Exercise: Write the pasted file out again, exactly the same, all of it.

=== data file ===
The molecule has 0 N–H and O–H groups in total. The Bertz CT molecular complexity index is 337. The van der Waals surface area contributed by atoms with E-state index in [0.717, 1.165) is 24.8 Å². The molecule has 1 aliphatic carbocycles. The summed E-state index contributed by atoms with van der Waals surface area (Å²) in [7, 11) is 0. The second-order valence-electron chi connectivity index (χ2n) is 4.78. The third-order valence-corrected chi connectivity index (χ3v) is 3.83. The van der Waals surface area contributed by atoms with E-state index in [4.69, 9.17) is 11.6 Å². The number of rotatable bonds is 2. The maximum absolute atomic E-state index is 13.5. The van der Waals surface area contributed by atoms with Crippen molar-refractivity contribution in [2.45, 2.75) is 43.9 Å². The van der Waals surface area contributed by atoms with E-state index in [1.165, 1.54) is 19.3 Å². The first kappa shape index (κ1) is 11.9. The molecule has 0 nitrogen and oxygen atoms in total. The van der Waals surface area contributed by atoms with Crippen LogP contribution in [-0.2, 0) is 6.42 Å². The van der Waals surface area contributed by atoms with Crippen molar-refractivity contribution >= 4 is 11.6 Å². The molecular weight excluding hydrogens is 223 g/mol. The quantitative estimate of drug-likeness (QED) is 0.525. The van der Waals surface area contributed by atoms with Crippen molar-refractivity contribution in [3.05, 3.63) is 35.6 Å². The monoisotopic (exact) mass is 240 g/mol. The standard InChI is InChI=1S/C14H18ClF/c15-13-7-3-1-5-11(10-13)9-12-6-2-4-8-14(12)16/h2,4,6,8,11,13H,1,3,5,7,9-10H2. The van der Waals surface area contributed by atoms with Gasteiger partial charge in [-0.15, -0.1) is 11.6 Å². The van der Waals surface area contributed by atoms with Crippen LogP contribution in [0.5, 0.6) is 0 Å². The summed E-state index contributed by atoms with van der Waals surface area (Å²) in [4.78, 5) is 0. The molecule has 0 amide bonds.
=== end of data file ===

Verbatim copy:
The molecule has 0 N–H and O–H groups in total. The Bertz CT molecular complexity index is 337. The van der Waals surface area contributed by atoms with E-state index in [0.717, 1.165) is 24.8 Å². The molecule has 1 aliphatic carbocycles. The summed E-state index contributed by atoms with van der Waals surface area (Å²) in [7, 11) is 0. The second-order valence-electron chi connectivity index (χ2n) is 4.78. The third-order valence-corrected chi connectivity index (χ3v) is 3.83. The van der Waals surface area contributed by atoms with E-state index in [4.69, 9.17) is 11.6 Å². The number of rotatable bonds is 2. The maximum absolute atomic E-state index is 13.5. The van der Waals surface area contributed by atoms with Crippen molar-refractivity contribution in [2.45, 2.75) is 43.9 Å². The van der Waals surface area contributed by atoms with E-state index in [1.165, 1.54) is 19.3 Å². The first kappa shape index (κ1) is 11.9. The molecule has 0 nitrogen and oxygen atoms in total. The van der Waals surface area contributed by atoms with Crippen LogP contribution in [-0.2, 0) is 6.42 Å². The van der Waals surface area contributed by atoms with Crippen molar-refractivity contribution >= 4 is 11.6 Å². The molecular weight excluding hydrogens is 223 g/mol. The quantitative estimate of drug-likeness (QED) is 0.525. The van der Waals surface area contributed by atoms with Crippen molar-refractivity contribution in [3.05, 3.63) is 35.6 Å². The monoisotopic (exact) mass is 240 g/mol. The standard InChI is InChI=1S/C14H18ClF/c15-13-7-3-1-5-11(10-13)9-12-6-2-4-8-14(12)16/h2,4,6,8,11,13H,1,3,5,7,9-10H2. The van der Waals surface area contributed by atoms with Gasteiger partial charge in [-0.15, -0.1) is 11.6 Å². The van der Waals surface area contributed by atoms with Crippen LogP contribution in [0.5, 0.6) is 0 Å². The summed E-state index contributed by atoms with van der Waals surface area (Å²) in [4.78, 5) is 0. The molecule has 0 amide bonds.